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First child vs. Third Child

When you have your first child you have all the time in the world to focus on them and their needs. Your world revolves around them. When you have your third child things change. You are just making it, nothing is perfect, but you know that they will be just fine regardless. Here are some of the differences from when you have your first child to when you have your third child.

  1. How you tell people your child’s age. First child you do exact months. i.e. “They are 16 months old”. This sometimes goes on until they are 2. Third child is just a rough estimate for their entire life. Their age progression is as follows: newborn, 4-months or so, 6 months I think, almost one, one, oneish, a little over one, one and a ½, almost 2, two.
  2. First birthday party planning. First child has invites sent out a month in advance, family comes in from out-of-town, a new outfit is purchased, cake is homemade or bought from a bakery, and gifts are brought. Third child either has no party at all or has a group text sent out the day before, grocery store cupcakes, champagne for the adults because we are celebrating survival, no new outfit, and no gifts because they have all of their siblings toys and outfits and they don’t know how to open presents anyways.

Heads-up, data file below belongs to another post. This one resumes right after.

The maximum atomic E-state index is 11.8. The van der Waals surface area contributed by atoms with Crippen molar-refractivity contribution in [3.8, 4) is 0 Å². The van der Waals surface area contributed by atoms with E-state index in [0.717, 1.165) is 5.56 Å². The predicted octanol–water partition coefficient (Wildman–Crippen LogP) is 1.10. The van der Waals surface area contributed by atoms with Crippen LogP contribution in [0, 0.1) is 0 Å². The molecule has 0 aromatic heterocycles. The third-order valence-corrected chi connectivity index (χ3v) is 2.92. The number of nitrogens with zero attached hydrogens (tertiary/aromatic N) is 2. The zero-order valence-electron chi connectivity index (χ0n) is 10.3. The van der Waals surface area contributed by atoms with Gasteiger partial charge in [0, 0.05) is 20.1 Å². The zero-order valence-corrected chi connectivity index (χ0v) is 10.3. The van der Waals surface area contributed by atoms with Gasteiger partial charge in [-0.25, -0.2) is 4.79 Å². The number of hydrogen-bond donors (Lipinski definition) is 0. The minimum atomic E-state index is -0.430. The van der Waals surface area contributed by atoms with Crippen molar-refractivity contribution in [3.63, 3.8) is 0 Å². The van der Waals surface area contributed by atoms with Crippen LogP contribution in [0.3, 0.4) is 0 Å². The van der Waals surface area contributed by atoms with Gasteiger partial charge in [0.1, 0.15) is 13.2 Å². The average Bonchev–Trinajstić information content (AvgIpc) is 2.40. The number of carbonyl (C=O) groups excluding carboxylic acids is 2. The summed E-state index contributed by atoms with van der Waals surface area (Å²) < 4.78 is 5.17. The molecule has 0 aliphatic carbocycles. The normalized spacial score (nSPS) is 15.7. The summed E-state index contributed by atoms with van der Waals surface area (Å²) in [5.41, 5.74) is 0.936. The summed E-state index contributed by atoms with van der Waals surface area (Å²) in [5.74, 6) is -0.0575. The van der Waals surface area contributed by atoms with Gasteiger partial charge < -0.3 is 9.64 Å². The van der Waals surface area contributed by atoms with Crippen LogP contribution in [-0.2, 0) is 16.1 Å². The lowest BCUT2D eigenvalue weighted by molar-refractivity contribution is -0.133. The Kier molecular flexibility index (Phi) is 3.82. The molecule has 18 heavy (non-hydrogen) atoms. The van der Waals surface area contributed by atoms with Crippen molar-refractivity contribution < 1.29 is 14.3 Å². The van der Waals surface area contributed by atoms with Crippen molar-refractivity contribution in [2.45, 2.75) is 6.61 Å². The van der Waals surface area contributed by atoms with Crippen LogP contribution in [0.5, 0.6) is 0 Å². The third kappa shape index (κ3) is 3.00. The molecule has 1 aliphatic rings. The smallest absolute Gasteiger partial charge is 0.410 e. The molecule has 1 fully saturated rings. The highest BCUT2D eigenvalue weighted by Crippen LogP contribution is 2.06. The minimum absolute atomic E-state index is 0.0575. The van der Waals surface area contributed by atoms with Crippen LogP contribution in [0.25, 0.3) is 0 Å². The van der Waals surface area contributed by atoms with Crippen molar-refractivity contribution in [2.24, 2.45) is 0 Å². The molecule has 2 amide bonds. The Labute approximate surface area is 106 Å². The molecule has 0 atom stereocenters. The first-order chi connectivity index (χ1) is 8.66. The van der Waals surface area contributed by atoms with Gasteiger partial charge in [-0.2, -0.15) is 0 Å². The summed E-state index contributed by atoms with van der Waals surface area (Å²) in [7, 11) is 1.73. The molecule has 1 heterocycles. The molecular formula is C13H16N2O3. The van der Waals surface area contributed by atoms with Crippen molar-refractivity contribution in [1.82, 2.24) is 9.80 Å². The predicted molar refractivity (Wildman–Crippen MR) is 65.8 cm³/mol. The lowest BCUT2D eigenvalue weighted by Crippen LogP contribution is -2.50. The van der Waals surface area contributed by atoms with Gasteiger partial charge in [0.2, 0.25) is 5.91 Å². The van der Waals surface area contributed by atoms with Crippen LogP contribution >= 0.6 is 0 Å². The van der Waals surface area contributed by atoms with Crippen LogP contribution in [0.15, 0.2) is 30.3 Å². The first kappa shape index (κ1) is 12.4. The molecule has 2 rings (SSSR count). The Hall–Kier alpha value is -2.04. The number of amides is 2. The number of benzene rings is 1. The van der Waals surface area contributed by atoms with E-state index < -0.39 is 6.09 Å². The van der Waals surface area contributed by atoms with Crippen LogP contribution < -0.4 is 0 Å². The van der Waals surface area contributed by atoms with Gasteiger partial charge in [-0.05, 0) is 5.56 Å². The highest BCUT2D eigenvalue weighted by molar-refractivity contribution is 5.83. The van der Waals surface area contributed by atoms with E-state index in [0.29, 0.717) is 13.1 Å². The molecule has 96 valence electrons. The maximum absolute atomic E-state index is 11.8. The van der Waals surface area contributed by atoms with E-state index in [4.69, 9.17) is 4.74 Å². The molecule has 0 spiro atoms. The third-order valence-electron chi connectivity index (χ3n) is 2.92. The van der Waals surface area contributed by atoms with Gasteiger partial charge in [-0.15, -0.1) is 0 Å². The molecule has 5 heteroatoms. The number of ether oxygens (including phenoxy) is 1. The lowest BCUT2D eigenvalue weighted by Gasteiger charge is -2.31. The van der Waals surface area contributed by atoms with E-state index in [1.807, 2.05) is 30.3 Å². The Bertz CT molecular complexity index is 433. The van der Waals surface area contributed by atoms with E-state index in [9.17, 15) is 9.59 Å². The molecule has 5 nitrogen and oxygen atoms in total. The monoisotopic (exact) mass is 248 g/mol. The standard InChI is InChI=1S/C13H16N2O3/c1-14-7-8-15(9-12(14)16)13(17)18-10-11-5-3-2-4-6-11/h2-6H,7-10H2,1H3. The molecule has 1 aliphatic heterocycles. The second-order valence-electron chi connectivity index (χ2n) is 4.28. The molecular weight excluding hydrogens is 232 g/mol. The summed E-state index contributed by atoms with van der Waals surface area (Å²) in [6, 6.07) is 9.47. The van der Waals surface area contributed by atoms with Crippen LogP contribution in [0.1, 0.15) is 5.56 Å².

3. Going out and about post-baby. First child you go on lockdown for a few weeks or a month because taking a baby in public is terrifying to you. What if they cry, poop, or scream in the car? I went to the grocery store a few weeks post partum with my first and I was on sensory overload from the fluorescent lights and all the people since I’d been a boob hostage in my home for a month. Third child you go out to dinner on your way home from the hospital because you know this is the easiest they are ever going to be in public. They will sleep anywhere, they can’t run away from you, and they can’t tell you their opinion yet.